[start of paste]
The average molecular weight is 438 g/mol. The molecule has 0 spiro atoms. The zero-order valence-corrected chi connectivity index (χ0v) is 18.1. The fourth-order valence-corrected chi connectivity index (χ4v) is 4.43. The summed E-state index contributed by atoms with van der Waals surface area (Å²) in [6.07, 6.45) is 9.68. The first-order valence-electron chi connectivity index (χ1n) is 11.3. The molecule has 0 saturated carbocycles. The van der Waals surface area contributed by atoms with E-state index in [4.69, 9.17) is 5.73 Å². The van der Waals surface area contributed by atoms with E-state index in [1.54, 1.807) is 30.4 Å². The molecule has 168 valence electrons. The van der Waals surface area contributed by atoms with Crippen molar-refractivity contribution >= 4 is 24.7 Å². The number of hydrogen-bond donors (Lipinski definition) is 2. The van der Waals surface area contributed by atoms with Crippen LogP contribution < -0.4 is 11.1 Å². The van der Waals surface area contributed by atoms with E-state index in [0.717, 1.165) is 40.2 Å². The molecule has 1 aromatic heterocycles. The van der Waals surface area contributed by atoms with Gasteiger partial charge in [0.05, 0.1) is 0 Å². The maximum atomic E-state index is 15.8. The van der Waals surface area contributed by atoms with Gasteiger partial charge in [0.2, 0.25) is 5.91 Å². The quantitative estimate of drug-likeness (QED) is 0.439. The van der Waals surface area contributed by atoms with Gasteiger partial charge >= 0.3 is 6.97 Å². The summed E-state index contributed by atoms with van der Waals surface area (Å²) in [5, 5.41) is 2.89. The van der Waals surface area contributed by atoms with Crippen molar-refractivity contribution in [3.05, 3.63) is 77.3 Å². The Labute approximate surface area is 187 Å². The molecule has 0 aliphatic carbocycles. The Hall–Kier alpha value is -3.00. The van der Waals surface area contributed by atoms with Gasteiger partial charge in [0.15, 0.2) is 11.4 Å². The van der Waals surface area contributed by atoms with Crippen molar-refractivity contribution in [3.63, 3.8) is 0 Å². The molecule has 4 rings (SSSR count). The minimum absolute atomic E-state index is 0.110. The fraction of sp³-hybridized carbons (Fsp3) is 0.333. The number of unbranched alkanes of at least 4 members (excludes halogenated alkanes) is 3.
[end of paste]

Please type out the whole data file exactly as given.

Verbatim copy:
The average molecular weight is 438 g/mol. The molecule has 0 spiro atoms. The zero-order valence-corrected chi connectivity index (χ0v) is 18.1. The fourth-order valence-corrected chi connectivity index (χ4v) is 4.43. The summed E-state index contributed by atoms with van der Waals surface area (Å²) in [6.07, 6.45) is 9.68. The first-order valence-electron chi connectivity index (χ1n) is 11.3. The molecule has 0 saturated carbocycles. The van der Waals surface area contributed by atoms with E-state index in [4.69, 9.17) is 5.73 Å². The van der Waals surface area contributed by atoms with E-state index in [1.54, 1.807) is 30.4 Å². The molecule has 168 valence electrons. The van der Waals surface area contributed by atoms with Crippen molar-refractivity contribution >= 4 is 24.7 Å². The number of hydrogen-bond donors (Lipinski definition) is 2. The van der Waals surface area contributed by atoms with Crippen LogP contribution < -0.4 is 11.1 Å². The van der Waals surface area contributed by atoms with E-state index in [0.717, 1.165) is 40.2 Å². The molecule has 1 aromatic heterocycles. The van der Waals surface area contributed by atoms with Gasteiger partial charge in [0.05, 0.1) is 0 Å². The maximum atomic E-state index is 15.8. The van der Waals surface area contributed by atoms with Gasteiger partial charge in [0.2, 0.25) is 5.91 Å². The quantitative estimate of drug-likeness (QED) is 0.439. The van der Waals surface area contributed by atoms with Gasteiger partial charge >= 0.3 is 6.97 Å². The summed E-state index contributed by atoms with van der Waals surface area (Å²) in [5, 5.41) is 2.89. The van der Waals surface area contributed by atoms with Crippen molar-refractivity contribution in [3.05, 3.63) is 77.3 Å². The Labute approximate surface area is 187 Å². The molecule has 0 aliphatic carbocycles. The Hall–Kier alpha value is -3.00. The van der Waals surface area contributed by atoms with Gasteiger partial charge in [0.15, 0.2) is 11.4 Å². The van der Waals surface area contributed by atoms with Crippen molar-refractivity contribution in [3.63, 3.8) is 0 Å². The molecule has 4 rings (SSSR count). The minimum absolute atomic E-state index is 0.110. The fraction of sp³-hybridized carbons (Fsp3) is 0.333. The number of unbranched alkanes of at least 4 members (excludes halogenated alkanes) is 3.